by Jason Mount
As the spookiest time of year quickly approaches, students gathered to celebrate Halloween with song and dance in “The Witching Hour” cabaret on Oct. 21, presented by Rider’s student-run drama organization, the Broncway.
The cabaret, directed by sophomore theater major Annie Challice, took songs from movies, such as “The Rocky Horror Picture Show” and “The Nightmare Before Christmas,” as well musicals such as “Beetlejuice” and “The Addams Family” to celebrate the dark, macabre and strange.
As people walked into the Spitz Theater in the Fine Arts building, they would find the columns in the building wrapped in cobwebs, as powerful pink lights illuminated the space, casting an eerie glow on the audience. In the corner sat a piano and speaker playing pop music, adorned with styrofoam tombstones and small pumpkins in the spirit of the holiday. A single door stood in the back of the performance space, with black curtain on either side of it.
Junior acting major Kate DeLong, who saw “The Witching Hour,” remembered the inviting and invigorating energy moments before the show started.
“Walking in, I felt welcomed,” said DeLong. “The theme was very prevalent by the way the Spitz was decorated, and students were chattering excitedly about the upcoming performance. It created a very exciting atmosphere and I looked forward to seeing the show.”
The lights dimmed to darkness to start the show. Suddenly, two flashlights lit up the faces of freshman musical theater major Aubrey Alvino and sophomore musical theater major Caitlyn Klenner, as Magenta and Columbia from “Rocky Horror,” respectively. The show began with their performance of “Science Fiction/Double Feature.”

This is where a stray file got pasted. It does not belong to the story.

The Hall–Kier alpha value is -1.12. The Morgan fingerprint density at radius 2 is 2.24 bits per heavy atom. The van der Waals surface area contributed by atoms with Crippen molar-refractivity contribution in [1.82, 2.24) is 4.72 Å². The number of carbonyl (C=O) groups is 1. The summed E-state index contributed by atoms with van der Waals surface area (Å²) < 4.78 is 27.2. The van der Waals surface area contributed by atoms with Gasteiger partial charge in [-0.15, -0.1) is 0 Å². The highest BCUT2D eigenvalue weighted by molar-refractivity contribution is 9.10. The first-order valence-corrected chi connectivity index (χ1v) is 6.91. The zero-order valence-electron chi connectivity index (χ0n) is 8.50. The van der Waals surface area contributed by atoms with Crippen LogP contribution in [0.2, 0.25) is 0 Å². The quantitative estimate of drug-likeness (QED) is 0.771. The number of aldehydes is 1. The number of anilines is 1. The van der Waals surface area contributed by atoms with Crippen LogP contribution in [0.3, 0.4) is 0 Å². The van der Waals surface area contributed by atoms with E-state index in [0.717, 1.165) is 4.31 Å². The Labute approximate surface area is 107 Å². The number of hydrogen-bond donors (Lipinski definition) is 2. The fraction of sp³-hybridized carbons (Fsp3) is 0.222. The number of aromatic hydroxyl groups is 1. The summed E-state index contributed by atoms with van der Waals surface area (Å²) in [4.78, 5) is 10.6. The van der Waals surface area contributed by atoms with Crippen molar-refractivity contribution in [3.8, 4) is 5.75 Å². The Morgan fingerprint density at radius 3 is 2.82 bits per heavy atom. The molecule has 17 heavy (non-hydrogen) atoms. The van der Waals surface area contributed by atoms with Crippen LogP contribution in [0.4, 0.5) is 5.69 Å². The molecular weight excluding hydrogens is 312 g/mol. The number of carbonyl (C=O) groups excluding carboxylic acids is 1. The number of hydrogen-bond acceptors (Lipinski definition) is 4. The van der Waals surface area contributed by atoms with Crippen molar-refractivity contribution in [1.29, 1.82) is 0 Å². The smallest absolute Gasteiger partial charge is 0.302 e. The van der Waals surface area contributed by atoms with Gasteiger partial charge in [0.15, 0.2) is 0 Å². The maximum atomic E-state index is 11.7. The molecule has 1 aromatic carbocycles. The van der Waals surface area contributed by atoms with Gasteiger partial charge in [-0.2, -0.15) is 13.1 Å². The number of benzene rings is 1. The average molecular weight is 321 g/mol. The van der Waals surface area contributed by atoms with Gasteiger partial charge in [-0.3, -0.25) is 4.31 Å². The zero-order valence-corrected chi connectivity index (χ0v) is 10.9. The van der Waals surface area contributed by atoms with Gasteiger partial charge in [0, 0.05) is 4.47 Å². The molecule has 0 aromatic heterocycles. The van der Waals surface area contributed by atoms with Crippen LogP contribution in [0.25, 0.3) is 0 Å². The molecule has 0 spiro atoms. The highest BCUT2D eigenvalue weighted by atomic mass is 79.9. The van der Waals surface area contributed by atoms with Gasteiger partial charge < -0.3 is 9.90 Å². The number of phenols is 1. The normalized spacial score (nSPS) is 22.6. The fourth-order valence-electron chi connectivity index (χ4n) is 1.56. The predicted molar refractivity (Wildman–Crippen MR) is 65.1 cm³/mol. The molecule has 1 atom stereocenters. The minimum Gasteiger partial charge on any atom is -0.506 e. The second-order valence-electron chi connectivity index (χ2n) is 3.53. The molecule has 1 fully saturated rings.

The show progressed with songs following the plotline of “Rocky Horror,” until there was a sudden interruption from the Sanderson Sisters from “Hocus Pocus.” Winifred, Mary and Sarah Sanderson were played by junior musical theater major Emma Harris, sophomore musical theater major Riley McGeary and junior theater major Lauren Rejent, respectively.
Rejent kicked off the witchcraft with a rendition of “Come, Little Children,” alluring the audience with bewitching vocals. Then, the sisters performed “I Put a Spell on You,” getting the eager viewers to sing and clap along with their incantation.
Rejent felt nervous before her performance, but quickly found the fun in playing a character everyone in the audience knew.
“It was a lot of pressure to get such an iconic character right, especially when there’s a lot of improv involved with the other characters,” she said. “But after the initial tentativeness it became really fun to just mess around with everyone on stage and it ended up being really rewarding.”
After the wicked sisters cast their spell on the crowd, they disappeared back through the center door as the “Rocky Horror” tribute continued.
While the cabaret had been high-energy and raucous for the night, moments of sincerity came when Jack Skellington, played by sophomore musical theater major Damon Vincenty, started singing “Jack’s Lament.” The slower pace of the song softened the overall mood, and made an excellent bridge into “Sally’s Song” sung by junior musical theater major Taylor Ruffo, who played Sally.
The Jack and Sally segment ended with sweetness as the two sang “Simply Meant to Be,” the romantic duet at the end of “The Nightmare Before Christmas.” The couple then exited to the cheers of the audience.
The cabaret picked back up to an upbeat tempo, and included songs from other musical theater pieces including “The Addams Family,” “Mean Girls” and “Beetlejuice,” all to the satisfaction of the crowd members singing along in their seats.
Ending the cabaret was perhaps the most high-energy performance of the night, a full-cast act of “Time Warp” from “Rocky Horror.” The space filled with all of the characters seen throughout the night, as sophomore musical theater major Mark Quackenbush lead the song with powerhouse vocals and an ensemble of strong performers.
The cast of “The Witching Hour” took a bow as the audience shot up out of their seats to give a standing ovation. The Halloween spirit felt alive in the Spitz theater, and everyone left feeling treated rather than tricked.
Published in the 10/23/19 edition